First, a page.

Thursday, April 20, 2006

iPod Video Food: Richard Feynman, Fathers and Engineers

If you're any sort of a geek you probably know who Richard Feynman is. If you mention Einstein or Hawking, the name Feynman had better not be far behind.

But have you actually had the chance to see and hear the man? Google Video has a 49 minute documentary with the man that is just awe inspiring. Of particular fascination to me is not his stories of Los Alamos, or his Nobel Prize. I'm fascinated by his stories about his father. If Feynman is one of this century's great geniuses, how briliant must his father have been? I believe (it's not listed in the Wikipedia entry) that his father sold suits for a living. He was not a scientist. But yet the absolute love and adoration with which Feynman speaks of him will make any engineer with children wish that they could be such a person. One of the shortest but most illustrative stories comes when Feynman is a young boy and notices that a ball carried in his wagon moves to the back of the wagon while it is being pulled, but moves forward when the wagon stops, and asks his father why. His father replies, "No one knows." At first I (me, not Feynman) thought he was joking. Then the father goes on to explain that while the phenomenon is *called* "inertia", that doesn't mean that scientists understand it.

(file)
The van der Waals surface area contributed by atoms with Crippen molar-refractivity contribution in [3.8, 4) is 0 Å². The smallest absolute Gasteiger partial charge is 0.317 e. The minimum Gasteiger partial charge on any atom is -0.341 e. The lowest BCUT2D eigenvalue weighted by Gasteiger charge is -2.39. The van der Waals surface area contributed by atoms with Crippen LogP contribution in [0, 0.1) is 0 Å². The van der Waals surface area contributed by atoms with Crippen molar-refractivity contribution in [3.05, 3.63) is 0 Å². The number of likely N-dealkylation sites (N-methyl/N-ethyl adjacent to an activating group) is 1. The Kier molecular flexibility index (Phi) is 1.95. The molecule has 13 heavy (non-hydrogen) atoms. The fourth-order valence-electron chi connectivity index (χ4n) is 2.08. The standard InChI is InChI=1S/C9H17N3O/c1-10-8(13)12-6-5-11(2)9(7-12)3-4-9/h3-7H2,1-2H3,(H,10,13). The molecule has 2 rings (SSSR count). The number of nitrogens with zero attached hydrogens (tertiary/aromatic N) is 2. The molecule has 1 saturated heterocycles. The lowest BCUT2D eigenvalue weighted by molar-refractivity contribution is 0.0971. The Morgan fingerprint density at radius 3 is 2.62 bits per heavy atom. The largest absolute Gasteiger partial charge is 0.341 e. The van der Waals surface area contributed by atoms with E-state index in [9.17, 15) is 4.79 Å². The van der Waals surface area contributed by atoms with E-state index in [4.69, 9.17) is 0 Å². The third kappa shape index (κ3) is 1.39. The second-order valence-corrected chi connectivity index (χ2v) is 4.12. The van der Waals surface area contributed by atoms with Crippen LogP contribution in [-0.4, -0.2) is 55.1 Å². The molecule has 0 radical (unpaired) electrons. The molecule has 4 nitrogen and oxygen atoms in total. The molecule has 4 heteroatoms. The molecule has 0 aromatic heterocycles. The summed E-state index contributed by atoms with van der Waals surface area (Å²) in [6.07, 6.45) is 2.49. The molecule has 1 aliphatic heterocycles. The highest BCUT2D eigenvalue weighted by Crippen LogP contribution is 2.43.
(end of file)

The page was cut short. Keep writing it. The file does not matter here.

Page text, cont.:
I will soon have three kids. I'm a lifelong geek. While I don't need my kids to be geeks, I can only hope that I do a sufficient job in teaching them whatever they want to learn. And, most importantly, instilling the kinds of thoughts in them that Feynman's dad instilled in him. You don't just give answers and expect mindless repetition and memorization. You want them to question everything, and to find new answers. You want them to change the world.

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